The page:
Summary: de-DE-1996 is better than de-1996-DE
Tue, 30 Apr 2002 00:25:14 -0100
On 27 Apr 2002 at 12:35, Martin Duerst wrote:
> You have agreed to the points above, in particular that different
> vocabulary can lead to real understanding problems, but different
> orthography doesn't. Why do you think orthography should come
> before vocabulary?
For *human* readers, the vocabulary can lead to real understanding problems. For
*automated* readers (software), the orthography is more important. (I went into
detail on this in a previous posting.)
Since the use of these tags is AFAICS primarily for software, which may assist
human readers but has to pre-select first, the software/automated point of view
seems more important to me.
> >Since RFC 3066 is flawed IMHO, consistency and logic are not paramount in
> >defining these tags, unfortunately.
> Maybe what's flawed is language: It's not in general hierarchical
> and neatly organized. But of course trying to change it would be
> a very bad idea.
In part because it is already continously changing, without anybody trying to force
But the RFC 3066 tag is hierarchically organised, so we try to fit language into it
somehow. For now.
> > > - At this time of change, the difference between the orthographies
> > > receives considerable attention. In a few years, as a few years
> > > ago, this difference will be mostly forgotten. The country-specific
> > > differences won't disappear very soon, and won't get forgotten.
> >I don't think so, Unless you consider 95 years "a few".
> Well, I maybe wasn't clear enough. Nobody currently is asking for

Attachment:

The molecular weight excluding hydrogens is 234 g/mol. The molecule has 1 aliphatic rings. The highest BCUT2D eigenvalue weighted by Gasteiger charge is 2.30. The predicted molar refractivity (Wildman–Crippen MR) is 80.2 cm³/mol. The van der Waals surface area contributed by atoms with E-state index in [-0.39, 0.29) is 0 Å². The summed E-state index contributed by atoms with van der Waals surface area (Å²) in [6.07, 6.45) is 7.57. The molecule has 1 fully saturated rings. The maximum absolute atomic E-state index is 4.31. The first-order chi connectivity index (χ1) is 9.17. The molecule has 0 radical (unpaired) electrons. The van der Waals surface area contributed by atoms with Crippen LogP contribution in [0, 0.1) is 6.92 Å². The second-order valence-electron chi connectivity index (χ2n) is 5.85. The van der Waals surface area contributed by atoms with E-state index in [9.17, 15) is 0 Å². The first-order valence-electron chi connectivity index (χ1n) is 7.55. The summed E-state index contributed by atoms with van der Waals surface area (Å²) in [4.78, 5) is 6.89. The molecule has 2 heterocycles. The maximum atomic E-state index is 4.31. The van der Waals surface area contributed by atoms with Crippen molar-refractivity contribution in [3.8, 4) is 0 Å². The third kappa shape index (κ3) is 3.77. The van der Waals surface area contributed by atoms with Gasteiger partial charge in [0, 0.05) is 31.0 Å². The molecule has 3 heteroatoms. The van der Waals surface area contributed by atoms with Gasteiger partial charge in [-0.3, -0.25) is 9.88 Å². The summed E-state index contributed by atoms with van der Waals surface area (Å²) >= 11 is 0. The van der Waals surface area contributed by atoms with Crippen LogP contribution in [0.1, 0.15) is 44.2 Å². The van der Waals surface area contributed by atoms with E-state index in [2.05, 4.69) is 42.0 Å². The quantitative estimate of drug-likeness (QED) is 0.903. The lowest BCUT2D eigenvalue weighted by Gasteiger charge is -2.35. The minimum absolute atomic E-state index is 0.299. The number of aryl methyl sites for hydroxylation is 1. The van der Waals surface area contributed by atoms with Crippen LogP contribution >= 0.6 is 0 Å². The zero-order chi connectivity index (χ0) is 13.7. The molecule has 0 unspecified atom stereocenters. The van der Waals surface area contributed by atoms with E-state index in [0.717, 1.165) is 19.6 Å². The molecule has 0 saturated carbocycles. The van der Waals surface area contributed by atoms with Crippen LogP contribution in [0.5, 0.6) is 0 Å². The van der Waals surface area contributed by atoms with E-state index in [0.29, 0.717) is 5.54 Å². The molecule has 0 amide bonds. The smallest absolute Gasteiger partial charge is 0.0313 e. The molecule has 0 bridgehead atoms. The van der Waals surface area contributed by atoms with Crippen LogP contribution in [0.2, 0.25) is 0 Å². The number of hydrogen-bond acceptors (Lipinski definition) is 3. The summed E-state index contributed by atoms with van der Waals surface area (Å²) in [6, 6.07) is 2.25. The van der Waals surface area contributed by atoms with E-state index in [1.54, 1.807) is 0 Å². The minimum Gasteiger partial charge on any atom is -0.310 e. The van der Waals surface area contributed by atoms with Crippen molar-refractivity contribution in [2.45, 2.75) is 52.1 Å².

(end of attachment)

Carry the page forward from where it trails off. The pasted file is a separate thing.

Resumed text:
> tags to distinguish older orthographies than 1901. That's not because
> they don't exist, but because there is rarely a choice, and because
> the most important application where orthography matters, spell-checking,
> is done on new material.
> I didn't want to say that one shouldn't respect the author,
> or one should eliminate/convert all the old texts.
OK. Then there is at least the use of differentiating old texts from their conversions.
There is a choice in germany, and you may or may not be right with your prediction.
One federal state refuses the forced change, one major newspaper does as well,
several publishing houses and may writers reject and do not implement that change,
too. What the populace as a whole will do, time will tell.
> >Except for at least 230,000 persons in Schleswig-Holstein and an undetermined
> >number for the other parts of germany.
> Can you explain where you got the 230,000 persons from?
Germany has a federal structure; in one of its federal states, Schleswig-Holstein,
there have been several petitions and one plebiscite about the 1996
Before that, ~60.000 signatures in the "Volksinitiative" and 223.388 signatures in the
"Volksbegehren" were collected; in the plebiscite itself on 1998-09-27, 56.4% voted
directly against adopting the 1996 orthography and 29.1% indirectly. This is the
clear majority, so the 1996 orthography was never introduced in Schleswig-Holstein,
and maybe never will.
The absolute number may be 885 511 votes, if I looked up correctly. It's not too
Disclaimer: I do not live in Schleswig-Holstein, and did not give my vote in that
plebiscite. (I wish I could have.)
>> The claim that "all authors" chose a specific orthography may not be true,
>> but it is neither a small minority which does, nor are they unimportant
>> or less influential. On the contrary, those whose words matter most,
>> chose the orthography consciously.
> They may very well choose the orthography consciously. But they may
> not exactly follow one or the other form. In particular poets may
> easily write something differently to make a point.
Indeed. But without the proper _reference_, _difference_ cannot be detected, or
hardly be interpreted the way it was meant.
[I omit a paragraph about Arno Schmidt here.]
Many living german poets reject the forced 1996 change. I suspect they will know
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